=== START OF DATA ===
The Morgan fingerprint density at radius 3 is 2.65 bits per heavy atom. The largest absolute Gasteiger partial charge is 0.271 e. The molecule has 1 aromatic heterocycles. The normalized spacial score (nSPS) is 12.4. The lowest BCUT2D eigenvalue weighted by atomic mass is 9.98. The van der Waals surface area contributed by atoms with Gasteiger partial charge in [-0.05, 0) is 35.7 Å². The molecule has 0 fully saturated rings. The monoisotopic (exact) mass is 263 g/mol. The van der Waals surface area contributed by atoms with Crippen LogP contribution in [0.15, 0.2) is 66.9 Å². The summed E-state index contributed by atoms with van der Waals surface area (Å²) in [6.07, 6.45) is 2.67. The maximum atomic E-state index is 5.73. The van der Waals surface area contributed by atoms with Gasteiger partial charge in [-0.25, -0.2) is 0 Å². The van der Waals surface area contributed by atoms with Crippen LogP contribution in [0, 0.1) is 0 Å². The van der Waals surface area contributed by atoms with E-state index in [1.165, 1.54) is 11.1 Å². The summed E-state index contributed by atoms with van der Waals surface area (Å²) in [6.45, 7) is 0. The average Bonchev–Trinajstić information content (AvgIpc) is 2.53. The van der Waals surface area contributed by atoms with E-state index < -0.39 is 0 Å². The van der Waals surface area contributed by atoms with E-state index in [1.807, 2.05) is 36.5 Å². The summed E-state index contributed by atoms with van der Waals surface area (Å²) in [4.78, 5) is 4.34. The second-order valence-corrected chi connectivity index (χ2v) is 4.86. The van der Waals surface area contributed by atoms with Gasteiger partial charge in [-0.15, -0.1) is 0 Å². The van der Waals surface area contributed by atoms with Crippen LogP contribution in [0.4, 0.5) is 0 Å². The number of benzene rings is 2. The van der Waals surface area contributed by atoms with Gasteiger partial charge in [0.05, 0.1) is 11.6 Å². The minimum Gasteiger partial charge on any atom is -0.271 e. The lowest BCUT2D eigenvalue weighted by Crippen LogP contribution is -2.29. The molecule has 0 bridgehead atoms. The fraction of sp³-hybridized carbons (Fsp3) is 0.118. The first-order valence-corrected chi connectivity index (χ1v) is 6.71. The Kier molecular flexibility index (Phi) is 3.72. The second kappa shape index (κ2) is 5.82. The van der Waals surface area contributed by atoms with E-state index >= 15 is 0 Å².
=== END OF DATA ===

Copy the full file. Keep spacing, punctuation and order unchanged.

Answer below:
The Morgan fingerprint density at radius 3 is 2.65 bits per heavy atom. The largest absolute Gasteiger partial charge is 0.271 e. The molecule has 1 aromatic heterocycles. The normalized spacial score (nSPS) is 12.4. The lowest BCUT2D eigenvalue weighted by atomic mass is 9.98. The van der Waals surface area contributed by atoms with Gasteiger partial charge in [-0.05, 0) is 35.7 Å². The molecule has 0 fully saturated rings. The monoisotopic (exact) mass is 263 g/mol. The van der Waals surface area contributed by atoms with Crippen LogP contribution in [0.15, 0.2) is 66.9 Å². The summed E-state index contributed by atoms with van der Waals surface area (Å²) in [6.07, 6.45) is 2.67. The maximum atomic E-state index is 5.73. The van der Waals surface area contributed by atoms with Gasteiger partial charge in [-0.25, -0.2) is 0 Å². The van der Waals surface area contributed by atoms with Crippen LogP contribution in [0, 0.1) is 0 Å². The van der Waals surface area contributed by atoms with E-state index in [1.165, 1.54) is 11.1 Å². The summed E-state index contributed by atoms with van der Waals surface area (Å²) in [6.45, 7) is 0. The average Bonchev–Trinajstić information content (AvgIpc) is 2.53. The van der Waals surface area contributed by atoms with E-state index < -0.39 is 0 Å². The van der Waals surface area contributed by atoms with E-state index in [1.807, 2.05) is 36.5 Å². The summed E-state index contributed by atoms with van der Waals surface area (Å²) in [4.78, 5) is 4.34. The second-order valence-corrected chi connectivity index (χ2v) is 4.86. The van der Waals surface area contributed by atoms with Gasteiger partial charge in [-0.15, -0.1) is 0 Å². The van der Waals surface area contributed by atoms with Crippen LogP contribution in [0.4, 0.5) is 0 Å². The number of benzene rings is 2. The van der Waals surface area contributed by atoms with Gasteiger partial charge in [0.05, 0.1) is 11.6 Å². The minimum Gasteiger partial charge on any atom is -0.271 e. The lowest BCUT2D eigenvalue weighted by Crippen LogP contribution is -2.29. The molecule has 0 bridgehead atoms. The fraction of sp³-hybridized carbons (Fsp3) is 0.118. The first-order valence-corrected chi connectivity index (χ1v) is 6.71. The Kier molecular flexibility index (Phi) is 3.72. The second kappa shape index (κ2) is 5.82. The van der Waals surface area contributed by atoms with E-state index >= 15 is 0 Å².